We already know that some diets are proinflammatory and others are anti‑inflammatory and may improve disease response in IBD. The specific carbohydrate diet (SCD) is of particular interest in managing Crohn disease symptoms, and I have had several patients who swear by it, even though it is a very restrictive diet. The Mediterranean diet is also less inflammatory and is of interest in IBD based on findings in other disease states.

The DINE‑CD study by Lewis and colleagues was reported via an oral presentation at the virtual Congress. The study enrolled 194 adult patients with a short Crohn disease activity index (sCDAI) score of 176-399 who were on a stable dose of medication; patients remained on their current therapies during the study, something unique for a diet study in this population. Randomization was to the SCD or the Mediterranean diet, and meals following these diets were delivered directly to patients’ homes. Symptomatic remission (sCDAI < 150 in the absence of initiation or increase of medications), clinical remission (CDAI < 150), and inflammatory response (reduction in fecal calprotectin and C-reactive protein levels) were evaluated in patients after 6 and 12 weeks.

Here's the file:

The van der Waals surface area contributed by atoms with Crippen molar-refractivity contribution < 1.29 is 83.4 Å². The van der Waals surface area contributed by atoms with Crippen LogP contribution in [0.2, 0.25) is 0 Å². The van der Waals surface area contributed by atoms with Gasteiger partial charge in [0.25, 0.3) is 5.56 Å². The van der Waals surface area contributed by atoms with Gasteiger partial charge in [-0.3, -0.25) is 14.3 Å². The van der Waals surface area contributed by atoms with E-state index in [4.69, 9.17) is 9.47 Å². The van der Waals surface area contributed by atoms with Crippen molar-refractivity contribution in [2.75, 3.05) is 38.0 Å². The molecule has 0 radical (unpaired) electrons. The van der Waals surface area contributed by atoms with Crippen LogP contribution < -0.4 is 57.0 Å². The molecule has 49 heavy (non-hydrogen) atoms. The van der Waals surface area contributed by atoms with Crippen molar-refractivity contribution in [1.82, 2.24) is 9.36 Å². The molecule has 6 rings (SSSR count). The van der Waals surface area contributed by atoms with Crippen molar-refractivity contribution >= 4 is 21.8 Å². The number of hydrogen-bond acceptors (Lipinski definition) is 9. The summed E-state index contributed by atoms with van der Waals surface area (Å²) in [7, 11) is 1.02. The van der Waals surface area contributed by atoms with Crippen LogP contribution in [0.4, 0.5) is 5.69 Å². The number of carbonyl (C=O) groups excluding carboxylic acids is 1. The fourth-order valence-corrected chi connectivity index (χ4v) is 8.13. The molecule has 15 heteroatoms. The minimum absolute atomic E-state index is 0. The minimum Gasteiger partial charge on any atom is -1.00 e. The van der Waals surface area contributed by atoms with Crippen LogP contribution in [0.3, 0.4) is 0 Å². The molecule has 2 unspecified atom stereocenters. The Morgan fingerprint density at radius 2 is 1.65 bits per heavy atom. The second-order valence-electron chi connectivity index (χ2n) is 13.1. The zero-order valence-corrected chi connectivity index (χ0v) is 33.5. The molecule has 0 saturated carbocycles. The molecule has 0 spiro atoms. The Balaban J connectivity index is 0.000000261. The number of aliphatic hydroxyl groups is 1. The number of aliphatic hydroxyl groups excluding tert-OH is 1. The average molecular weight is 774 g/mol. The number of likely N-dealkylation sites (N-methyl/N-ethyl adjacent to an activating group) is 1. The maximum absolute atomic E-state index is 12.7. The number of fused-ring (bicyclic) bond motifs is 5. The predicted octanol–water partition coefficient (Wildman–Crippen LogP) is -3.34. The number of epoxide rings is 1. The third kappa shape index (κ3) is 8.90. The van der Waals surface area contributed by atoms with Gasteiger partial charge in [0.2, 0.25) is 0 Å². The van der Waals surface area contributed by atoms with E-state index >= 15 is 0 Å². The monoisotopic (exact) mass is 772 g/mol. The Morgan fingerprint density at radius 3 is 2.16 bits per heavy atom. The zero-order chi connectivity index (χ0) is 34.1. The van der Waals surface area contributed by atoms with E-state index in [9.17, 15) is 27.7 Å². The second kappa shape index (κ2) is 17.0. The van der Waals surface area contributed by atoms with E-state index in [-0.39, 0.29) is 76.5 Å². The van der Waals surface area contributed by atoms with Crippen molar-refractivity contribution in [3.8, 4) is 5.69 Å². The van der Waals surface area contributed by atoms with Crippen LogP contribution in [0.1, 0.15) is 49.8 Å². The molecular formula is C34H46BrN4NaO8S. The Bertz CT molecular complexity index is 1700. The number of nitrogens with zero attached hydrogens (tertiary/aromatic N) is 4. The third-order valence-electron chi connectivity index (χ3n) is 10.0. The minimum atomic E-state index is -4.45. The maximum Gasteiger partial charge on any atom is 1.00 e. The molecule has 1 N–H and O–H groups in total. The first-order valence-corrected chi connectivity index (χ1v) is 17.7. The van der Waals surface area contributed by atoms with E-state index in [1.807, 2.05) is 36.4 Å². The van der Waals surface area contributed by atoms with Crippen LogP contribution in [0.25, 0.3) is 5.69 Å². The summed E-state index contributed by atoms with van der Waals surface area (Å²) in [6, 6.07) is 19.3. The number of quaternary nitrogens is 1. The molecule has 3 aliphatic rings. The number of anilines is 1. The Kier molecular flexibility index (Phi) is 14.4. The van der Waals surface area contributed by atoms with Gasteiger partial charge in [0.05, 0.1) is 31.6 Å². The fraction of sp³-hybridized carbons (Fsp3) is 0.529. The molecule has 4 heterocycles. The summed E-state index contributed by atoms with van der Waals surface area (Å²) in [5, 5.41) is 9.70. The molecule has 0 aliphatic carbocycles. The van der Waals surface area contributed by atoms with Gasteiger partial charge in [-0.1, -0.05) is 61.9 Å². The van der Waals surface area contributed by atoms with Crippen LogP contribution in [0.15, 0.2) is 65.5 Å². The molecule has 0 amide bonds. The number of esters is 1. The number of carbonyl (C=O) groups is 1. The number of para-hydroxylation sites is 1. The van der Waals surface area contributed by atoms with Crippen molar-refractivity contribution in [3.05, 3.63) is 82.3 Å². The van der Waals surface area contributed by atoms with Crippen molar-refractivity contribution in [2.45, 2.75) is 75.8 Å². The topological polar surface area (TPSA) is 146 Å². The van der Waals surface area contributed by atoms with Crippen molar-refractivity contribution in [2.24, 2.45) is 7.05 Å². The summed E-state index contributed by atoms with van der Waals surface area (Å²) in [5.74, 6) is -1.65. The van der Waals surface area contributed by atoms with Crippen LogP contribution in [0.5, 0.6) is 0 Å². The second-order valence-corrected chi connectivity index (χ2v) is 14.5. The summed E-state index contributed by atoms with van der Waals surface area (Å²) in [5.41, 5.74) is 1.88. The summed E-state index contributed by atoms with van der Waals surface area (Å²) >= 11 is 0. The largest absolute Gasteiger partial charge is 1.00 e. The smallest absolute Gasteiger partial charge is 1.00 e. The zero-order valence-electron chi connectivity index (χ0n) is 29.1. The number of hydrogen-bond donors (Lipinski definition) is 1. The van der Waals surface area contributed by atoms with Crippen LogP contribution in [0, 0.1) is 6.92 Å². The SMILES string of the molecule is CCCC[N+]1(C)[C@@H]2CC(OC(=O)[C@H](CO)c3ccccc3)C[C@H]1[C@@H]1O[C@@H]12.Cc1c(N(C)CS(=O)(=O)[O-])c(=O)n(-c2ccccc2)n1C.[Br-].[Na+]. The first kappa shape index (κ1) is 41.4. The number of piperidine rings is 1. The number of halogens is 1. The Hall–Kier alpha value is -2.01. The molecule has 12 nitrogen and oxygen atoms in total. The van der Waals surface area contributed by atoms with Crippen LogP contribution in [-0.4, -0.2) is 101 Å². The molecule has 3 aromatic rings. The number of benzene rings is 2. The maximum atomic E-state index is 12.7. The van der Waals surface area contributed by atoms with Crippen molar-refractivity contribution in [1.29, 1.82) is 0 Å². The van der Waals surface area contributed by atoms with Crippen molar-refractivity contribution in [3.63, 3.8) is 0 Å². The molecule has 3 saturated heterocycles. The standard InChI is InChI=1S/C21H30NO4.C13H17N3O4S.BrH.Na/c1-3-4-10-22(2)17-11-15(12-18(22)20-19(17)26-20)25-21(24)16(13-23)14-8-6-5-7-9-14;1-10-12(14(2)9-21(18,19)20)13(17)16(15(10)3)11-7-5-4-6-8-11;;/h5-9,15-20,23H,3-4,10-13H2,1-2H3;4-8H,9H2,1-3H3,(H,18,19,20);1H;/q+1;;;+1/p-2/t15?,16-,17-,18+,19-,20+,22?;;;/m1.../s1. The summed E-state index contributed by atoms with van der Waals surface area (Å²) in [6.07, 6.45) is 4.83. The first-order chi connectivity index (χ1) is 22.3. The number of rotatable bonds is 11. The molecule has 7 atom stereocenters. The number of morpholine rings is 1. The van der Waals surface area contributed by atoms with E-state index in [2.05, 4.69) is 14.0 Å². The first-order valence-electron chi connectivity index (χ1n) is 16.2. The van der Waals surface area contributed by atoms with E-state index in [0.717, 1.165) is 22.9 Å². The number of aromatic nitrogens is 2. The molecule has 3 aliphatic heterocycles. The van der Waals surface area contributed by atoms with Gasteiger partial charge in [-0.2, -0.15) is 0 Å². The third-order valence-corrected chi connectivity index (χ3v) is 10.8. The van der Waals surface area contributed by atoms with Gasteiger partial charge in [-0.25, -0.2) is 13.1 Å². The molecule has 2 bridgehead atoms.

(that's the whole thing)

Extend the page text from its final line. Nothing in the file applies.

Neither diet was superior in terms of symptomatic remission or clinical remission, which both occurred in slightly more than 40% of patients. In addition, neither diet resulted in the normalization of inflammatory markers, which was disappointing. If we had seen improvement in these markers, it would have suggested that diet promotes additional healing of the mucosa or improved therapeutic response. At the same time, only a small fraction of the patients had their fecal calprotectin and C-reactive protein assessed (13-37 per group), which limits our ability to interpret these data.